In the case of migration from so-called third countries, there is no automatic recognition, but the rule is to check individually per applicant as to the extent qualitatively and quantitatively the qualification fulfils requirements. To the extent that something is missing, the deficit must be made up retrospectively in order to enable an equivalent recognition by the host country. This can extend the recognition procedure due to compulsory assignments and examination requirements.
In the past, the applicant submitted the personal proof of professional qualification obtained in the home country and the language certificate to the respective authority of the "host country" and filed an application for equivalence. Tedious procedures and problems through translations and individual interpretations were the result.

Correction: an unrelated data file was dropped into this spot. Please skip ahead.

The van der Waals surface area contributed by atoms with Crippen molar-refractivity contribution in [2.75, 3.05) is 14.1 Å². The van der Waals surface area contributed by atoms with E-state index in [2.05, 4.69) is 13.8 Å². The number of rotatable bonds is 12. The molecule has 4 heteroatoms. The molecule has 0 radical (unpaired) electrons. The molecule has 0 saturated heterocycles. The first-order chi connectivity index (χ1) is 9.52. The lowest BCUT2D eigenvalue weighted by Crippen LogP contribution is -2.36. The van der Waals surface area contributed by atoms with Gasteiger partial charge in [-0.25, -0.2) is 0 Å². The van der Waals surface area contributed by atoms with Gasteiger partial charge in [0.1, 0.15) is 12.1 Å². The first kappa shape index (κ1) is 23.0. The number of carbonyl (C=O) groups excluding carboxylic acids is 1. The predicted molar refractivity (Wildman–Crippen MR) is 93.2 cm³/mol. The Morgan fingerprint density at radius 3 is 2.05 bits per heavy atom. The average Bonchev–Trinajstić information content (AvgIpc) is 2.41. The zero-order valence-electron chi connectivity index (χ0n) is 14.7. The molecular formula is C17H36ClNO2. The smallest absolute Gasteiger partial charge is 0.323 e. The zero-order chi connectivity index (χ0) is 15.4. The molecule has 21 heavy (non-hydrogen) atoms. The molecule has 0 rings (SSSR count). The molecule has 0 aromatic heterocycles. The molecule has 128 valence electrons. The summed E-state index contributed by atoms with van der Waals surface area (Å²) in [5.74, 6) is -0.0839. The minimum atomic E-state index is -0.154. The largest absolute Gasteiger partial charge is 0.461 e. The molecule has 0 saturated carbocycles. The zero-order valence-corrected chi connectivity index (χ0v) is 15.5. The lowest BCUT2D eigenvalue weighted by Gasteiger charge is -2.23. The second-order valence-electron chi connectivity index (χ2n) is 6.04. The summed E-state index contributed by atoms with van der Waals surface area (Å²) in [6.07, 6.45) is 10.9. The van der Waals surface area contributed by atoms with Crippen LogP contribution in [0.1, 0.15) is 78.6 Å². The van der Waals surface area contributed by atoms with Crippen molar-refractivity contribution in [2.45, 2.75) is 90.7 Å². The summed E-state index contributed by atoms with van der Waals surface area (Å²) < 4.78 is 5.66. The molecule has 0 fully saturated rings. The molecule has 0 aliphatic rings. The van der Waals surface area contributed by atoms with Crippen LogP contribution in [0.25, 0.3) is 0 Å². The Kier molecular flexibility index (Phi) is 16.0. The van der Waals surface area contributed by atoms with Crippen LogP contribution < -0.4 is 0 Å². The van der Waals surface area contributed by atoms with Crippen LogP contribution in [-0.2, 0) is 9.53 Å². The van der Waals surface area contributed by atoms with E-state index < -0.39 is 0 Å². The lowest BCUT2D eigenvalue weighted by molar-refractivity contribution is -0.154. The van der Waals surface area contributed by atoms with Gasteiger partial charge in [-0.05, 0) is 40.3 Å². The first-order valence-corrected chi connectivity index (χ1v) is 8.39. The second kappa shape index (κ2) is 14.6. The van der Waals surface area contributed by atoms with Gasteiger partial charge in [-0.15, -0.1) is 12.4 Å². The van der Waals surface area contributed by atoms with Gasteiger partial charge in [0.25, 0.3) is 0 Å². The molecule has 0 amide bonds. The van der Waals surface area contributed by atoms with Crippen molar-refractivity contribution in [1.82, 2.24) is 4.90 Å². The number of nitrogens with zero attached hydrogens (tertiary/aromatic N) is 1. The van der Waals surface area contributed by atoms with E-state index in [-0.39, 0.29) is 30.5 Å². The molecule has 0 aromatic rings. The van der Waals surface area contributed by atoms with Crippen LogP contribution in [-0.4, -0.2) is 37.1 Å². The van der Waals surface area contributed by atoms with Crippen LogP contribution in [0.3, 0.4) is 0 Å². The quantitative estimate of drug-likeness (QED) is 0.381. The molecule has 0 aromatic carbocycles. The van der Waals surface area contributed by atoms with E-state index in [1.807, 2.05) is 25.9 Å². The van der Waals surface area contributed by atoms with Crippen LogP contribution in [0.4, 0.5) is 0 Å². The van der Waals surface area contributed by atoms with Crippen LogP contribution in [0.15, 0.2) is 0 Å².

Since June 2015, it has been possible to use a European occupational status card (EBA) to allow a significantly simplified, legally valid and more efficient recognition of professional qualifications. This is achieved through an EU-initiated European Internal Market Information System (IMI). The applicant can now submit his documents online via the home country. There it is checked as to whether they are complete, genuine and valid, since the result is placed in IMI as an individual "account." The host country can now establish equivalence directly via the IMI and issue the occupations permit. In the case of revocation of the occupational permit or other occupationally relevant offenses, this will then become immediately apparent at European level. Employers or any other interested parties, if authorised, can check the validity of the EBA online using its reference number (Bundesministerium für Bildung und Forschung nd).